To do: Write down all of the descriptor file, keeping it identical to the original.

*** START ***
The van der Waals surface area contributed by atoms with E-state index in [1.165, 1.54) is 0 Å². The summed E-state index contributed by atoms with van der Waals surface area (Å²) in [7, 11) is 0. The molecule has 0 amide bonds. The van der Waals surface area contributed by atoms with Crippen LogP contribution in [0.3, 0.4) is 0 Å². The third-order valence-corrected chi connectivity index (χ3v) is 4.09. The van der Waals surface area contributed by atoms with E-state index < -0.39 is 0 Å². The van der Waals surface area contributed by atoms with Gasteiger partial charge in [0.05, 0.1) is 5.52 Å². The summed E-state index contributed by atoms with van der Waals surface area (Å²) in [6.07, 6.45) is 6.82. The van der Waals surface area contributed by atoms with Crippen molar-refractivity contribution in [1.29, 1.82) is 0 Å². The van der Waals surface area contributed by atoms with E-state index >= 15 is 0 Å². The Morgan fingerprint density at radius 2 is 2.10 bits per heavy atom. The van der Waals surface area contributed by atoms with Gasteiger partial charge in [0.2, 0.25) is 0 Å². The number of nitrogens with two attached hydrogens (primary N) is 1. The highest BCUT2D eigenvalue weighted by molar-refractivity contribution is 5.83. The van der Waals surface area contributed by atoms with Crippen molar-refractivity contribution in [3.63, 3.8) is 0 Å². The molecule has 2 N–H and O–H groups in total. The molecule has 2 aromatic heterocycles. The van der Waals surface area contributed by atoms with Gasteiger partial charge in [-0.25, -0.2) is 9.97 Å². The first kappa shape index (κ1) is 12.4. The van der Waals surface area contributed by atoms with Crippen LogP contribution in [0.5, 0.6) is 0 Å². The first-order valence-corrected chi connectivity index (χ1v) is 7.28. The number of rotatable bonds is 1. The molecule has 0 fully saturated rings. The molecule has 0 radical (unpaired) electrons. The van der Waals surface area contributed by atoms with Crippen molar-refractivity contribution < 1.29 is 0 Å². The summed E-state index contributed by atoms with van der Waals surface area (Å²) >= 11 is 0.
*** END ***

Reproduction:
The van der Waals surface area contributed by atoms with E-state index in [1.165, 1.54) is 0 Å². The summed E-state index contributed by atoms with van der Waals surface area (Å²) in [7, 11) is 0. The molecule has 0 amide bonds. The van der Waals surface area contributed by atoms with Crippen LogP contribution in [0.3, 0.4) is 0 Å². The third-order valence-corrected chi connectivity index (χ3v) is 4.09. The van der Waals surface area contributed by atoms with E-state index < -0.39 is 0 Å². The van der Waals surface area contributed by atoms with Gasteiger partial charge in [0.05, 0.1) is 5.52 Å². The summed E-state index contributed by atoms with van der Waals surface area (Å²) in [6.07, 6.45) is 6.82. The van der Waals surface area contributed by atoms with Crippen molar-refractivity contribution in [1.29, 1.82) is 0 Å². The van der Waals surface area contributed by atoms with E-state index >= 15 is 0 Å². The Morgan fingerprint density at radius 2 is 2.10 bits per heavy atom. The van der Waals surface area contributed by atoms with Gasteiger partial charge in [0.2, 0.25) is 0 Å². The number of nitrogens with two attached hydrogens (primary N) is 1. The highest BCUT2D eigenvalue weighted by molar-refractivity contribution is 5.83. The van der Waals surface area contributed by atoms with Crippen molar-refractivity contribution in [3.63, 3.8) is 0 Å². The molecule has 2 N–H and O–H groups in total. The molecule has 2 aromatic heterocycles. The van der Waals surface area contributed by atoms with Gasteiger partial charge in [-0.25, -0.2) is 9.97 Å². The first kappa shape index (κ1) is 12.4. The van der Waals surface area contributed by atoms with Crippen LogP contribution in [0.5, 0.6) is 0 Å². The first-order valence-corrected chi connectivity index (χ1v) is 7.28. The number of rotatable bonds is 1. The molecule has 0 fully saturated rings. The molecule has 0 radical (unpaired) electrons. The van der Waals surface area contributed by atoms with Crippen molar-refractivity contribution < 1.29 is 0 Å². The summed E-state index contributed by atoms with van der Waals surface area (Å²) >= 11 is 0.